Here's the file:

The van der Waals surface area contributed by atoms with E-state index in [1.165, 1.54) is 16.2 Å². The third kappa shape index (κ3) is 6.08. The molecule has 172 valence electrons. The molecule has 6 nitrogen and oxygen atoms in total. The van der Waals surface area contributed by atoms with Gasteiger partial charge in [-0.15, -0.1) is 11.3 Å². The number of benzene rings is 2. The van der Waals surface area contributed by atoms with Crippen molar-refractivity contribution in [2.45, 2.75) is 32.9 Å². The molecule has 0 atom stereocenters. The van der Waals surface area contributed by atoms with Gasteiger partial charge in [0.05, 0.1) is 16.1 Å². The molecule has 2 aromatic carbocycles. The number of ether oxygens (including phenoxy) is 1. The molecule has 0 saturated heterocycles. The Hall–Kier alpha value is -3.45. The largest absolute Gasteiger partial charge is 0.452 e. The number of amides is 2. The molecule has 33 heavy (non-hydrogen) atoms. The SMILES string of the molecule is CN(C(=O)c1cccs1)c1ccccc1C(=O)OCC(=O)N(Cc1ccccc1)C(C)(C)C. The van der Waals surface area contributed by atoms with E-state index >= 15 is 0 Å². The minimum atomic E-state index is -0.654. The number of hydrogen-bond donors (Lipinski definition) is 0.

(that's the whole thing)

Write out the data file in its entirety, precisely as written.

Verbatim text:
The van der Waals surface area contributed by atoms with E-state index in [1.165, 1.54) is 16.2 Å². The third kappa shape index (κ3) is 6.08. The molecule has 172 valence electrons. The molecule has 6 nitrogen and oxygen atoms in total. The van der Waals surface area contributed by atoms with Gasteiger partial charge in [-0.15, -0.1) is 11.3 Å². The number of benzene rings is 2. The van der Waals surface area contributed by atoms with Crippen molar-refractivity contribution in [2.45, 2.75) is 32.9 Å². The molecule has 0 atom stereocenters. The van der Waals surface area contributed by atoms with Gasteiger partial charge in [0.05, 0.1) is 16.1 Å². The molecule has 2 aromatic carbocycles. The number of ether oxygens (including phenoxy) is 1. The molecule has 0 saturated heterocycles. The Hall–Kier alpha value is -3.45. The largest absolute Gasteiger partial charge is 0.452 e. The number of amides is 2. The molecule has 33 heavy (non-hydrogen) atoms. The SMILES string of the molecule is CN(C(=O)c1cccs1)c1ccccc1C(=O)OCC(=O)N(Cc1ccccc1)C(C)(C)C. The van der Waals surface area contributed by atoms with E-state index >= 15 is 0 Å². The minimum atomic E-state index is -0.654. The number of hydrogen-bond donors (Lipinski definition) is 0.